Thanks, as always, for your messages. Keep ‘em coming!

buck82, jfravel, Tim Morgan Flickr Photos (CC)

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TAGS:  dear mark

About the Author

Mark Sisson is the founder of Mark’s Daily Apple, godfather to the Primal food and lifestyle movement, and the New York Times bestselling author of The Keto Reset Diet. His latest book is Keto for Life, where he discusses how he combines the keto diet with a Primal lifestyle for optimal health and longevity. Mark is the author of numerous other books as well, including The Primal Blueprint, which was credited with turbocharging the growth of the primal/paleo movement back in 2009. After spending three decades researching and educating folks on why food is the key component to achieving and maintaining optimal wellness, Mark launched Primal Kitchen, a real-food company that creates Primal/paleo, keto, and Whole30-friendly kitchen staples.

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25 thoughts on “Dear Mark: Fiber, Fat and Fasting”

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  1. Watch out when you buy lard at the store; it’s often hydrogenated! It’s cheap and better quality if you render it yourself. I posted a recipe on my blog for this a while back. I was able to get pasture-raised lard at my farmer’s market for $2/lb, making it cheaper than any other quality fat.

  2. Hey Mark,

    Totally agree on the fiber point – I eat moderate amounts of vegetables, fresh fruit and salad and none of the grain-type food normally touted as necessary for roughage: and you could set a clock by my bowels!

    Pay Now Live Later

  3. There seems to be an all out push by the cereal companies via commercials out there right now to really amp up the recognition of their fiber content in the cereal. I would like to get on the other side of this, as I am curious what public consensus out there is about fiber? It seems that these marketing people for these commercials are really trying to push this hard.
    thanks Mark.

  4. On the oil topic, I’ve often wondered if there is any sort of health difference between regular olive oil and extra virgin. Is extra virgin better?

  5. Intermittent fasting is misunderstood (and feared) enough by the general public. Let’s not equate it with “starving” here, please.

  6. Barry, extra virgin has a few more natural antioxidants, so it lasts longer on the shelf. People say it tastes better, too. It is much more expensive, so if costs is an issue, you wouldn’t be doing yourself a disservice to get the regular olive oil.

    Evan, point taken. You are correct in that we don’t want to give the wrong impression of IF. I sometimes use the term “starve” informally, since I have no emotional spin on it.

  7. For the poor college student: I highly recommend a big bag of frozen broccoli (or other frozen vegetables) Grok didn’t have freezers, but Grok also didn’t have as much of an issue managing time–papers, problem sets, projects, and extracurriculars. Frozen veggies is better than no veggies at all, can store a long time, and are convenient.

    In my opinion the primary benefits of fiber is just that it helps you eat less by making you feel fuller longer. Focus on eating plenty of vegetables and avoiding processed foods and you don’t have to worry about fiber content or supplements. The fiber recommendations are mostly targetted to the people consuming tons of white flour and sugar.

  8. I have been reading about flax oil a possible cause of prostate cancer, any opinions?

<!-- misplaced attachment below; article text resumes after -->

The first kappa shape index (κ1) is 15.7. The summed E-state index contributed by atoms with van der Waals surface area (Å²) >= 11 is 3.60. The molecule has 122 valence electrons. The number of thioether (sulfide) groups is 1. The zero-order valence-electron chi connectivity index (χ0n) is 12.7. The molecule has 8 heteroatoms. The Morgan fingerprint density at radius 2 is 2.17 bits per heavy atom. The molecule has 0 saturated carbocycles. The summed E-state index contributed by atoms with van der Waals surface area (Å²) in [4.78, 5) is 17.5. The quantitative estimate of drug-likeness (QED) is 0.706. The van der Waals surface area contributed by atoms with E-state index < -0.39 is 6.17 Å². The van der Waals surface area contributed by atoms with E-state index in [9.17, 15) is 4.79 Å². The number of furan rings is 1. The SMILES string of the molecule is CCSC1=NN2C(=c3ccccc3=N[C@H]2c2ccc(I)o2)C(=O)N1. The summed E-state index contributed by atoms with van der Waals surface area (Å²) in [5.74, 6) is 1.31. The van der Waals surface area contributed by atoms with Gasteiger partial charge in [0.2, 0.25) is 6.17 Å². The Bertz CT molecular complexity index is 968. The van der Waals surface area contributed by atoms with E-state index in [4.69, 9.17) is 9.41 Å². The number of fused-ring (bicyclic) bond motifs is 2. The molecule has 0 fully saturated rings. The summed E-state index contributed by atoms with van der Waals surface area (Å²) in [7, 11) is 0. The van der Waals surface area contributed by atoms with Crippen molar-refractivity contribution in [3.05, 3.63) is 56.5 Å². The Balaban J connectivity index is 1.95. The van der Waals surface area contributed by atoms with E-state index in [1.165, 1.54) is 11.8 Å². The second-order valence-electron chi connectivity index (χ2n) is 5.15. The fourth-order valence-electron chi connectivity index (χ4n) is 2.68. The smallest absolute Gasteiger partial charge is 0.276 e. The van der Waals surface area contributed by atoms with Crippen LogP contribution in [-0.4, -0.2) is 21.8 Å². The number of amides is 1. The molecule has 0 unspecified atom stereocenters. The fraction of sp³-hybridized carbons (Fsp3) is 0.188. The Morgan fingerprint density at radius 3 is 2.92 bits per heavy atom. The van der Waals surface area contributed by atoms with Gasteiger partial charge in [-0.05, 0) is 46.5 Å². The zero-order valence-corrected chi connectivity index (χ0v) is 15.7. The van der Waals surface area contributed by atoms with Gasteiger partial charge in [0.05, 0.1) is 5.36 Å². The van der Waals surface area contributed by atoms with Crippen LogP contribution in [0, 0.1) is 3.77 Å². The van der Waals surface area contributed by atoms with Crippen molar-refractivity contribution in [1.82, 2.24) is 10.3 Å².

9. i have never seen any convincing evidence for any benefits to fibre, if it comes from fruit and veg, i don’t see any benefits or problems either way. i would not even consider it as an essential dietary component -but more of a neutral option.

    What is known, however, is that GRAIN FIBRE is full of anti nutrients (the PC way of labeling toxins). all grain fibre contains to a greater or lesser extent phytic acid – which leaches vital minerals from your body, and lectins, which attack the gut mucosa lining and makes people vulnerable to auto immune responses.

    if i eat bread, i eat only unbleached traditional white bread from sour dough, the only method that eradicates these toxins.

    grains came late to the human diet. in order to make them edible, they had to be processed (fermented and crushed and cooked). Also, settled living allowed this cheap, highly productive food to be used as a staple. but it was only highly productive in the sense of quantity, not quality. it could never replace an animal, which has a complete and perfect balance of nutrients. we were never adapted to the high levels of carbs they contain, nor the antinutrients.


  10. Konstantin, I have read your book and found it very informative. I have recommended it to many people and do so here again to all reading this post. Glad you visited us here at MDA.

  11. Ken –

    Great question. We will be covering it in a future blog post. Thanks for the suggestion.

  12. Mark,

    Thank you for reading Fiber Menace, and for recommending it to your readers. Please ‘take a bite’ at its companion web site. I released the entire content of my next book — Gut Sense. It takes off on those subjects that Fiber Menace just glanced over… Hope you’ll enjoy it too!

    Thank you again,


    P.S. I am using Google Alerts to monitor anything related to fiber — it brought me to your great blog.

    1. We agree fiber isn’t that big a deal. Sometimes Grok ate a ton of vegetable fiber and sometimes he had very little.

      1. Then why do you say “I am a huge fan of fiber – in addition to consuming 7-9 daily servings of produce, I take a psyllium fiber supplement and I think everyone should.” I mean why bother if fiber is not a big deal with all this?

        1. I forget when I may have said that. I don’t do supplemental fiber anymore. Of any kind. This blog is almost three years old. Remind when and where I said that? I’ll fix it.